Either at this stage or earlier in your residency you may be asked to prove that you’ve lived in France uninterruptedly or for no less than six months per year, sit French language exams and provide other documents that confirm your integration into French society and that France is indeed your home.

Photo: AFP

And I can also become French?

Yes, five years into your retirement in France you have the right to apply for citizenship.

Expect to face many if not all of the processes mentioned earlier in this feature – proof of finances, health cover, no criminal record, language aptitude, accommodation, integration and the mountain of paperwork that goes with it (although a lot of it you might have already by now).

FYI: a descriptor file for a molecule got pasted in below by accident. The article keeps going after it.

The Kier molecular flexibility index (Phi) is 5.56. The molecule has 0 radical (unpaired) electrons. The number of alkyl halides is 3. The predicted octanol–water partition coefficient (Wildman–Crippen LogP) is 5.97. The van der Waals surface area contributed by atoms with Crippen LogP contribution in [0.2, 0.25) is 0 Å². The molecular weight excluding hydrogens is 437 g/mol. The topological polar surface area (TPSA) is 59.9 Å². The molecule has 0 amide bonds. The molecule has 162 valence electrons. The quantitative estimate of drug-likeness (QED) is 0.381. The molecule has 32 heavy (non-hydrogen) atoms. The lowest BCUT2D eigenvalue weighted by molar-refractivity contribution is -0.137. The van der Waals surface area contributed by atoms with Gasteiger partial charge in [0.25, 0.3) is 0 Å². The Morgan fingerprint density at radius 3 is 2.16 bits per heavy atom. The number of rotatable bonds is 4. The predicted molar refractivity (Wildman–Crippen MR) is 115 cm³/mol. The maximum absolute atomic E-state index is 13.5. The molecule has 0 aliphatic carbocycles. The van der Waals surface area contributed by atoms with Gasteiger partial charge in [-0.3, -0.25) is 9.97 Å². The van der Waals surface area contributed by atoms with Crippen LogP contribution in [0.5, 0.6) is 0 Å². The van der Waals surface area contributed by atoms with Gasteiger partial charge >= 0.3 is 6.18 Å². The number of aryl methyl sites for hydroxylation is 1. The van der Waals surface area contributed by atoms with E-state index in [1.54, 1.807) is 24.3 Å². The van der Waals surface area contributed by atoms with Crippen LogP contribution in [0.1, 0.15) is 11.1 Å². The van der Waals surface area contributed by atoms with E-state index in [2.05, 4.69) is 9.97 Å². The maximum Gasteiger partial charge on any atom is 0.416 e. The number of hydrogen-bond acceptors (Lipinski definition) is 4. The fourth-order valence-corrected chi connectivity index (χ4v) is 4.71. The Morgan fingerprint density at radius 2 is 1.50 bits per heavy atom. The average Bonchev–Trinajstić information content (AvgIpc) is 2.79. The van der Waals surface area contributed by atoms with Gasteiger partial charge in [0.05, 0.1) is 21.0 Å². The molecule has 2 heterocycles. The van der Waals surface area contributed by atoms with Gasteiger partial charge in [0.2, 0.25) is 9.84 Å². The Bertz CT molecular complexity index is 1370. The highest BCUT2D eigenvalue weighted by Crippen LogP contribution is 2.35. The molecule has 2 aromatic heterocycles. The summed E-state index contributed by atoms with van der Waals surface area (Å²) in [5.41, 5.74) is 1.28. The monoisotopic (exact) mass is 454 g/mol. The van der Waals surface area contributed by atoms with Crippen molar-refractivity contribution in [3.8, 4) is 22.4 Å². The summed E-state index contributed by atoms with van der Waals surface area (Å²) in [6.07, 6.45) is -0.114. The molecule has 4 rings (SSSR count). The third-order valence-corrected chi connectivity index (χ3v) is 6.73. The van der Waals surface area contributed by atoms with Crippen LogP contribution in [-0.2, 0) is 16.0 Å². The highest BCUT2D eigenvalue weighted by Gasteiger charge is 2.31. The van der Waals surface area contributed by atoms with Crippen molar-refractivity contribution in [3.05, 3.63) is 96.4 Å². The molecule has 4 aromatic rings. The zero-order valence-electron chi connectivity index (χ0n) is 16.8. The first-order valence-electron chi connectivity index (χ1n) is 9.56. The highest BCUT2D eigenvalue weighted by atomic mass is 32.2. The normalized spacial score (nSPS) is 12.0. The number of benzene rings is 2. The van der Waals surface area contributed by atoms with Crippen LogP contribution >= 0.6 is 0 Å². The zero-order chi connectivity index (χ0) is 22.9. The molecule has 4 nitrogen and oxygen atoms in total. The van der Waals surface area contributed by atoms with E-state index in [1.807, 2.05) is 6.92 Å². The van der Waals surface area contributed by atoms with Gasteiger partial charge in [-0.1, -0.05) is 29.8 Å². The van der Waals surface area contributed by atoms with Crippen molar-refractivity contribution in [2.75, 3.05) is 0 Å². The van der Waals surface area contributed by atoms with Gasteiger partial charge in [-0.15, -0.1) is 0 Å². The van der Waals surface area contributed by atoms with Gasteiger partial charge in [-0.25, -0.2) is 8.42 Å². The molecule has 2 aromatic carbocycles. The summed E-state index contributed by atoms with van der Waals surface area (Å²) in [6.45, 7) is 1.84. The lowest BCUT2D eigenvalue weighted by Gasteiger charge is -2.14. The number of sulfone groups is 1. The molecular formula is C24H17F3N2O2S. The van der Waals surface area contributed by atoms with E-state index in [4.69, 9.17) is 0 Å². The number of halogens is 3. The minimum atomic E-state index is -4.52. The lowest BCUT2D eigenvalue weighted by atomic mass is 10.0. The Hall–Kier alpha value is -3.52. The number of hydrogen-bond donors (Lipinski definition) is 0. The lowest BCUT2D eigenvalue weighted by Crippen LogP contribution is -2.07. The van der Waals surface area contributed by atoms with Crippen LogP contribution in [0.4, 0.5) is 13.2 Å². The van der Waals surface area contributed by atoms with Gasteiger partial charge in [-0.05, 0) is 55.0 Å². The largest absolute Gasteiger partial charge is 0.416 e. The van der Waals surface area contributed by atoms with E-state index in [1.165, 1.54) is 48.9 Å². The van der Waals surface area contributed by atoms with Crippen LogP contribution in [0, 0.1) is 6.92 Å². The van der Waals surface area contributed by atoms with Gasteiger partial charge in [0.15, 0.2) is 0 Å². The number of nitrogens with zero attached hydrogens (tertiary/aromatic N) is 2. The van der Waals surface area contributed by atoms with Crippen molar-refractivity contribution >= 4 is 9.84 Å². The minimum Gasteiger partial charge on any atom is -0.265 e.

It can take up to 2 years for your application to be approved so weigh up the pros and cons of this decision beforehand.

Some countries, including Britain, the US and Australia, allow you to hold dual French nationality but in other cases you might have to give up your original citizenship.

Photo: Elpadawan/Flickr
 

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- 30 Aug 2018 10:09
There is a pensioner's resident card for foreigners but the conditions, according to Wikipedia France, are 1. to have lived in France before with a regular carte de sejour, 2. to be resident outside of France at the time of applying, and 3. to have a French pension. This is mainly aimed at foreigners who have worked in France previously. I read somewhere there was a visa for non-EU nationals but it seems to have disappeared except for N.Africans who have previously worked in France and paid into the system.

https://www.service-public.fr/particuliers/vosdroits/F2710